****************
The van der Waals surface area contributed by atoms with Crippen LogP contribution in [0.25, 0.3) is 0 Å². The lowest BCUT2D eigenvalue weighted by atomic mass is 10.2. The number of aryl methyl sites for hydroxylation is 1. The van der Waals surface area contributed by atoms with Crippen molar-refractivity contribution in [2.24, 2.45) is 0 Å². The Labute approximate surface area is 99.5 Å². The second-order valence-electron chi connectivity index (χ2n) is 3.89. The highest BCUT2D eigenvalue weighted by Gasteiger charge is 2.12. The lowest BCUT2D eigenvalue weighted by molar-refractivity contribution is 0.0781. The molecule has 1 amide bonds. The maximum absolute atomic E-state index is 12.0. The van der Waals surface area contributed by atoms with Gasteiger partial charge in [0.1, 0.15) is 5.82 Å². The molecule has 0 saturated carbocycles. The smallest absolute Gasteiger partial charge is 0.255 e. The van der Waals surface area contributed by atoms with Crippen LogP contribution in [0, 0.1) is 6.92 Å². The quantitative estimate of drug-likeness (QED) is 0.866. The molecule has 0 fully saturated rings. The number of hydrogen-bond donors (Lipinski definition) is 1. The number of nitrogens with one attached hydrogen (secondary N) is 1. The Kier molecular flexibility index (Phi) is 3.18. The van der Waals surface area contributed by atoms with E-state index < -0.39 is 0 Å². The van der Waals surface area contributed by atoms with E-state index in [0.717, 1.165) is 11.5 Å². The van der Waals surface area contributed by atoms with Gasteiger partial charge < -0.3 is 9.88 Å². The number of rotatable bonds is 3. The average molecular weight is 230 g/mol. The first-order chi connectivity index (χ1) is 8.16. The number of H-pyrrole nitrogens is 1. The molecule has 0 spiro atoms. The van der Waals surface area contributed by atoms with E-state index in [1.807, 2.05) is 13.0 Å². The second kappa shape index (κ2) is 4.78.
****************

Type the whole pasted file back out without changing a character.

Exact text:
The van der Waals surface area contributed by atoms with Crippen LogP contribution in [0.25, 0.3) is 0 Å². The lowest BCUT2D eigenvalue weighted by atomic mass is 10.2. The number of aryl methyl sites for hydroxylation is 1. The van der Waals surface area contributed by atoms with Crippen molar-refractivity contribution in [2.24, 2.45) is 0 Å². The Labute approximate surface area is 99.5 Å². The second-order valence-electron chi connectivity index (χ2n) is 3.89. The highest BCUT2D eigenvalue weighted by Gasteiger charge is 2.12. The lowest BCUT2D eigenvalue weighted by molar-refractivity contribution is 0.0781. The molecule has 1 amide bonds. The maximum absolute atomic E-state index is 12.0. The van der Waals surface area contributed by atoms with Gasteiger partial charge in [0.1, 0.15) is 5.82 Å². The molecule has 0 saturated carbocycles. The smallest absolute Gasteiger partial charge is 0.255 e. The van der Waals surface area contributed by atoms with Crippen LogP contribution in [0, 0.1) is 6.92 Å². The quantitative estimate of drug-likeness (QED) is 0.866. The molecule has 0 fully saturated rings. The number of hydrogen-bond donors (Lipinski definition) is 1. The number of nitrogens with one attached hydrogen (secondary N) is 1. The Kier molecular flexibility index (Phi) is 3.18. The van der Waals surface area contributed by atoms with E-state index < -0.39 is 0 Å². The van der Waals surface area contributed by atoms with E-state index in [0.717, 1.165) is 11.5 Å². The van der Waals surface area contributed by atoms with Gasteiger partial charge < -0.3 is 9.88 Å². The number of rotatable bonds is 3. The average molecular weight is 230 g/mol. The first-order chi connectivity index (χ1) is 8.16. The number of H-pyrrole nitrogens is 1. The molecule has 0 spiro atoms. The van der Waals surface area contributed by atoms with E-state index in [1.807, 2.05) is 13.0 Å². The second kappa shape index (κ2) is 4.78.